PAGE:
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Special Event

The Florida Recount: Democrats and Republicans Maneuver for Political Advantage

Aired November 14, 2000 - 10:00 p.m. ET



KATHERINE HARRIS, FLORIDA SECRETARY OF STATE: Governor George Bush, 2,910,482, Vice President Al Gore, 2,910,192.


ANNOUNCER: New vote totals in Florida reinforce George W. Bush's narrow lead...


KAREN HUGHES, BUSH CAMPAIGN COMMUNICATIONS DIRECTOR: The votes in Florida have now been counted and Governor Bush won.


ANNOUNCER: ... As the Gore campaign fights for more time to check ballots by hand.


WARREN CHRISTOPHER, OBSERVER FOR GORE CAMPAIGN: I see a yearning in the country for the votes to be correctly counted.



JAMES BAKER, OBSERVER FOR BUSH CAMPAIGN: When is it going to end? I ask you, when is it going to end?


ANNOUNCER: With tempers flaring and no end in sight, a prayer for patience in Washington.


UNIDENTIFIED MALE: You have sustained us in crises over contested presidential elections at crucial times in our history. There is no panic in heaven.


ANNOUNCER: This is a CNN special report on the Florida Recount. We begin with anchors Bernard Shaw and Judy Woodruff in Washington.

JUDY WOODRUFF, CNN ANCHOR: And thank you for joining us. In Florida tonight, George W. Bush is 300 votes ahead of Al Gore. But the vote counting is not over. There is yet another deadline that we'll be waiting for tomorrow. And the level of angry rhetoric between the Bush and Gore campaigns is on the upswing.

Quickly, the latest developments: Florida's secretary of state this evening announced Governor Bush's 300-vote lead is based on locally-certified returns from all 67 Florida counties. They had to report in by 5:00 Eastern. Miami-Dade County has voted against carrying out a manual recount. However, two other heavily-Democratic counties, Palm Beach and Broward, may go forward with manual recounts. They have until 2:00 p.m. tomorrow to send the secretary of state of Florida written justification for such actions. The Gore campaign calls that requirement unfortunate and inexplicable. Meanwhile, the Bush campaign wants the hand counting stopped, calling it an attempt to reinterpret the election.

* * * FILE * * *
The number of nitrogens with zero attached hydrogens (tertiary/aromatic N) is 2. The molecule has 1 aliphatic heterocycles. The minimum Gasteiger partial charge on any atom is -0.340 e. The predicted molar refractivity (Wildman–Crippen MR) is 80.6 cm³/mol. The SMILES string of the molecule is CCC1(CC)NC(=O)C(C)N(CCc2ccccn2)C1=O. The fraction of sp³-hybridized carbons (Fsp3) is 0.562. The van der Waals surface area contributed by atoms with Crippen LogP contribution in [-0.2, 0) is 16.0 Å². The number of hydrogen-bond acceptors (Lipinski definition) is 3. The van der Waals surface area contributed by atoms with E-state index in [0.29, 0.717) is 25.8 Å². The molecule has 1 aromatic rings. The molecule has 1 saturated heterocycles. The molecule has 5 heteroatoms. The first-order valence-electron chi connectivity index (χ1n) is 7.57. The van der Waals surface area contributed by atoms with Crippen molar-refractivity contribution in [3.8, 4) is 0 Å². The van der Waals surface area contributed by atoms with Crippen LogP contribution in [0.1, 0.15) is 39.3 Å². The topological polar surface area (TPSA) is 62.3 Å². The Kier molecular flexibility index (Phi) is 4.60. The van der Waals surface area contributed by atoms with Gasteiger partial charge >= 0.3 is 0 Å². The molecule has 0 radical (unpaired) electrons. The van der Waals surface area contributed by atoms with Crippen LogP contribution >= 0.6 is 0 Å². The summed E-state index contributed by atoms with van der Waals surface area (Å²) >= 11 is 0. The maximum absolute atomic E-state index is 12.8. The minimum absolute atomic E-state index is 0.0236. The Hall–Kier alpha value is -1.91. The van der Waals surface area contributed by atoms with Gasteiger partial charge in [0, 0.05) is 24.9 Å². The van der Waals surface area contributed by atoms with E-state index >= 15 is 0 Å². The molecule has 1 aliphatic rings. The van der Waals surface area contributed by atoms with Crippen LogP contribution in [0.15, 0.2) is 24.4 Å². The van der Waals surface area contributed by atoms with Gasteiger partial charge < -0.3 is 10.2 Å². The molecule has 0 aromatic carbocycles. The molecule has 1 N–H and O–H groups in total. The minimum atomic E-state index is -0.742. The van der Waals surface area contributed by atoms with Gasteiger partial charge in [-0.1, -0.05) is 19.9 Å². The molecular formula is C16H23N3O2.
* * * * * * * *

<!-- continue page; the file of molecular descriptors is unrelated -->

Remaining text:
BERNARD SHAW, CNN ANCHOR: Now, a closer look at all of these developments, beginning with the newest vote totals.

CNN national correspondent Mike Boettcher spent this tense day watching and waiting in Tallahassee -- Mike.

MIKE BOETTCHER, CNN NATIONAL CORRESPONDENT: Well, Bernie, it was very interesting and Florida secretary of state finally got her wish, a certified statewide result. But a final count is still several days away.


BOETTCHER (voice-over): One step closer to declaring the winner of her state 25 electoral votes, Florida secretary of state announced that all 67 counties had submitted certified results leaving only one major state-mandated deadline to go before Florida's count can be committed to Bush or Gore: Friday's count and certification of overseas ballots.